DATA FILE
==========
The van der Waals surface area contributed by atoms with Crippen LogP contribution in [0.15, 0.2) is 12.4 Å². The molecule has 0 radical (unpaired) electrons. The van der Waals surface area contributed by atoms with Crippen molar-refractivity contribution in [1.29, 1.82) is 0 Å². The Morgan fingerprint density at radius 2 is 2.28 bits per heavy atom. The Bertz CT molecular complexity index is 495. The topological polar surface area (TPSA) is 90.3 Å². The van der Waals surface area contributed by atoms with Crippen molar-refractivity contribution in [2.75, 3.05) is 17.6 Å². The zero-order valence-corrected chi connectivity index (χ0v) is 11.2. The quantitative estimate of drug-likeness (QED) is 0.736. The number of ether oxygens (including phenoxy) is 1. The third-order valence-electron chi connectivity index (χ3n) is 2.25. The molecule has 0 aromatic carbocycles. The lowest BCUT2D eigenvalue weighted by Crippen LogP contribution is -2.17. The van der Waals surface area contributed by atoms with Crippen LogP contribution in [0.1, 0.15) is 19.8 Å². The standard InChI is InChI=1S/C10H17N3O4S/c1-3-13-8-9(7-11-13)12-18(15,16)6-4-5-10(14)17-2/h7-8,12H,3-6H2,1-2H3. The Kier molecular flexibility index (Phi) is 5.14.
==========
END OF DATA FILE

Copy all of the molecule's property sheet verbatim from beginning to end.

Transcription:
The van der Waals surface area contributed by atoms with Crippen LogP contribution in [0.15, 0.2) is 12.4 Å². The molecule has 0 radical (unpaired) electrons. The van der Waals surface area contributed by atoms with Crippen molar-refractivity contribution in [1.29, 1.82) is 0 Å². The Morgan fingerprint density at radius 2 is 2.28 bits per heavy atom. The Bertz CT molecular complexity index is 495. The topological polar surface area (TPSA) is 90.3 Å². The van der Waals surface area contributed by atoms with Crippen molar-refractivity contribution in [2.75, 3.05) is 17.6 Å². The zero-order valence-corrected chi connectivity index (χ0v) is 11.2. The quantitative estimate of drug-likeness (QED) is 0.736. The number of ether oxygens (including phenoxy) is 1. The third-order valence-electron chi connectivity index (χ3n) is 2.25. The molecule has 0 aromatic carbocycles. The lowest BCUT2D eigenvalue weighted by Crippen LogP contribution is -2.17. The van der Waals surface area contributed by atoms with Crippen LogP contribution in [0.1, 0.15) is 19.8 Å². The standard InChI is InChI=1S/C10H17N3O4S/c1-3-13-8-9(7-11-13)12-18(15,16)6-4-5-10(14)17-2/h7-8,12H,3-6H2,1-2H3. The Kier molecular flexibility index (Phi) is 5.14.